Anemoia is a word that describes an overwhelming feeling of nostalgia for a time you’ve never known, and it could also be a handy one-word filing tab for this new ambient album by electronic producer and Nine Inch Nails live keyboardist Alessandro Cortini.
The Italian’s sixth solo album is called Avanti (forward), but its emotional heart is entirely in the past, looking back. The record was inspired by finding a collection of old Super-8 family films and cassettes in Cortini’s grandfather’s house after his funeral, and this is an interpretive soundtrack to his childhood and wider family circle.
To complement the limitations of the films, Cortini composed the whole album on one portable modular synthesiser, the EMS Synthi AKS, used on 70s albums by Jean-Michel Jarre, Pink Floyd, Klaus Schulze and Roxy Music in their early avant-garde years with Brian Eno tangled up in wires in the corner. Eno’s series of Ambient albums from 1978-82 leave a trace on Avanti, notably Ambient 4: On Land, once described by Eno as a “disturbed landscape” of pastoral prettiness with underlying dissonance – a path explored by Aphex Twin on his own Selected Ambient Works.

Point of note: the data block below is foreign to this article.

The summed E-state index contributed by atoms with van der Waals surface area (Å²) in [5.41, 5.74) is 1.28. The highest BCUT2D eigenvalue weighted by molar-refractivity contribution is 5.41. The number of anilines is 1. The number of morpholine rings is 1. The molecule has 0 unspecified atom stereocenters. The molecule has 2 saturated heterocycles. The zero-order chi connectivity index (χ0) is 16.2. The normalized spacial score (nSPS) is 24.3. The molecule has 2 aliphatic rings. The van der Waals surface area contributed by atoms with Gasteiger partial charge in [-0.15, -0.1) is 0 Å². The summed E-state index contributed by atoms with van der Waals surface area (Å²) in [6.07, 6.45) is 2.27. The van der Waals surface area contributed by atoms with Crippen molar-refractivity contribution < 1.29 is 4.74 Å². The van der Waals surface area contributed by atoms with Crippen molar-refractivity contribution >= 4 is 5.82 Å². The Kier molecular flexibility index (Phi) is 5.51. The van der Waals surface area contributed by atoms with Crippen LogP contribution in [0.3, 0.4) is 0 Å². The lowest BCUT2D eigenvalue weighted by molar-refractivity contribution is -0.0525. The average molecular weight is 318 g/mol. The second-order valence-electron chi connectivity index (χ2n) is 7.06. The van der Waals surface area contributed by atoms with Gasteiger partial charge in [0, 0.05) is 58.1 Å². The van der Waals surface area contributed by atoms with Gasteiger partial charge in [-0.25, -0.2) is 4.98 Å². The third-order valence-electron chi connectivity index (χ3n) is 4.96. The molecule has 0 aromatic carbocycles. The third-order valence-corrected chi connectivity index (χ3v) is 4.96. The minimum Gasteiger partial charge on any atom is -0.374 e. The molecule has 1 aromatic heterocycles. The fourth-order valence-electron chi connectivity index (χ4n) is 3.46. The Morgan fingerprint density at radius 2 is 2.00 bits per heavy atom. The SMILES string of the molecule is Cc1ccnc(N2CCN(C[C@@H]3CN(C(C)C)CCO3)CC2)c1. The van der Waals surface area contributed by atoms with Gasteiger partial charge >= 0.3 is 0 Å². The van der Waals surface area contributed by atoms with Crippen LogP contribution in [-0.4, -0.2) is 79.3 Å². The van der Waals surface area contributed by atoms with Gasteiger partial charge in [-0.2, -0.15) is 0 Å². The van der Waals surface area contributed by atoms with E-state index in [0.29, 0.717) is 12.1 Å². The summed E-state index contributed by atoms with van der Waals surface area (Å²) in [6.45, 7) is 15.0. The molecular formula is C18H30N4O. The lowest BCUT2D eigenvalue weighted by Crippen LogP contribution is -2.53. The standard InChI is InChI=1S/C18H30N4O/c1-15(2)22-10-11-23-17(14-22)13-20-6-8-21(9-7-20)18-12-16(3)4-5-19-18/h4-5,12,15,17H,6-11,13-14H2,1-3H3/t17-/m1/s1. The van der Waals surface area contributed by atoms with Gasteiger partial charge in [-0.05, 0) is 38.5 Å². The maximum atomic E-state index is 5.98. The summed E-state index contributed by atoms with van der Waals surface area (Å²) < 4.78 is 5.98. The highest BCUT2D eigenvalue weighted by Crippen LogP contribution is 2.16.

Opener Iniziare (meaning to start) builds, like most of the seven tracks, with a melancholy bass hum and a melody that swells and degrades into a tape-like hiss, while Perdonare (forgive) is an early epic passage, starting off like an alternative soundtrack to grim psycho horror Kill List, that ups the sci-fi ante as it catches up with you.
There’s Italian dialogue all through Avanti, from boisterous dinner table chat with clattering plates, to overly-reverbed whispers in a church, as an extra step into the family’s personal space. The centre-piece tracks Nonfare (do not) and Perdere (to lose) add extra human voices, this time as abstract chants, buried under corroding synth lines.
As on William Basinski’s revered Disintegration Loops – a recording of smudged orchestral loops as the actual ferrite flaked off the reel-to-reel tape – Avanti is a celebration of what’s lost as well, both misremembered moments and imperfect recordings. After decades, it seems Cortini is revisiting his history without trying to revise anything, and it’s an intimate portrait that’s also open to the listener’s own personal projections.